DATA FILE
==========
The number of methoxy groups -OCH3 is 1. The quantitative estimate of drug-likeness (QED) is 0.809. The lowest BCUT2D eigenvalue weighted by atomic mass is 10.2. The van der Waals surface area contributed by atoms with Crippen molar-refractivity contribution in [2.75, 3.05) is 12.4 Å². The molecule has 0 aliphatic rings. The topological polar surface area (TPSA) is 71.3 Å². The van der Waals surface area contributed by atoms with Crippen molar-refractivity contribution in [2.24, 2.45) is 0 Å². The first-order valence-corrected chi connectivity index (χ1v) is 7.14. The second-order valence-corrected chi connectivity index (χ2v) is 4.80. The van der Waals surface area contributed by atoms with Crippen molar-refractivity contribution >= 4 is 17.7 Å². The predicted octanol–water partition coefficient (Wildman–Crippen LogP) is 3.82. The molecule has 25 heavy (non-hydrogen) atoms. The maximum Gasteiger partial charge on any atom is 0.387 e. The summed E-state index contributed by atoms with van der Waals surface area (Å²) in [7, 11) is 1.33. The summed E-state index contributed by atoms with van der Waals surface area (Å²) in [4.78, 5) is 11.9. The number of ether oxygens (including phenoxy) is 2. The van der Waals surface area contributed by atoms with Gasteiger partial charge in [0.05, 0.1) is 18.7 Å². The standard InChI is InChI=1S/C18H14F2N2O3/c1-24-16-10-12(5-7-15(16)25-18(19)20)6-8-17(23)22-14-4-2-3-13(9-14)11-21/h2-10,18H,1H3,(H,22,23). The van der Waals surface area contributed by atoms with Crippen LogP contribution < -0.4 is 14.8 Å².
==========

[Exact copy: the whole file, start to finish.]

The number of methoxy groups -OCH3 is 1. The quantitative estimate of drug-likeness (QED) is 0.809. The lowest BCUT2D eigenvalue weighted by atomic mass is 10.2. The van der Waals surface area contributed by atoms with Crippen molar-refractivity contribution in [2.75, 3.05) is 12.4 Å². The molecule has 0 aliphatic rings. The topological polar surface area (TPSA) is 71.3 Å². The van der Waals surface area contributed by atoms with Crippen molar-refractivity contribution in [2.24, 2.45) is 0 Å². The first-order valence-corrected chi connectivity index (χ1v) is 7.14. The second-order valence-corrected chi connectivity index (χ2v) is 4.80. The van der Waals surface area contributed by atoms with Crippen molar-refractivity contribution >= 4 is 17.7 Å². The predicted octanol–water partition coefficient (Wildman–Crippen LogP) is 3.82. The molecule has 25 heavy (non-hydrogen) atoms. The maximum Gasteiger partial charge on any atom is 0.387 e. The summed E-state index contributed by atoms with van der Waals surface area (Å²) in [7, 11) is 1.33. The summed E-state index contributed by atoms with van der Waals surface area (Å²) in [4.78, 5) is 11.9. The number of ether oxygens (including phenoxy) is 2. The van der Waals surface area contributed by atoms with Gasteiger partial charge in [0.05, 0.1) is 18.7 Å². The standard InChI is InChI=1S/C18H14F2N2O3/c1-24-16-10-12(5-7-15(16)25-18(19)20)6-8-17(23)22-14-4-2-3-13(9-14)11-21/h2-10,18H,1H3,(H,22,23). The van der Waals surface area contributed by atoms with Crippen LogP contribution < -0.4 is 14.8 Å².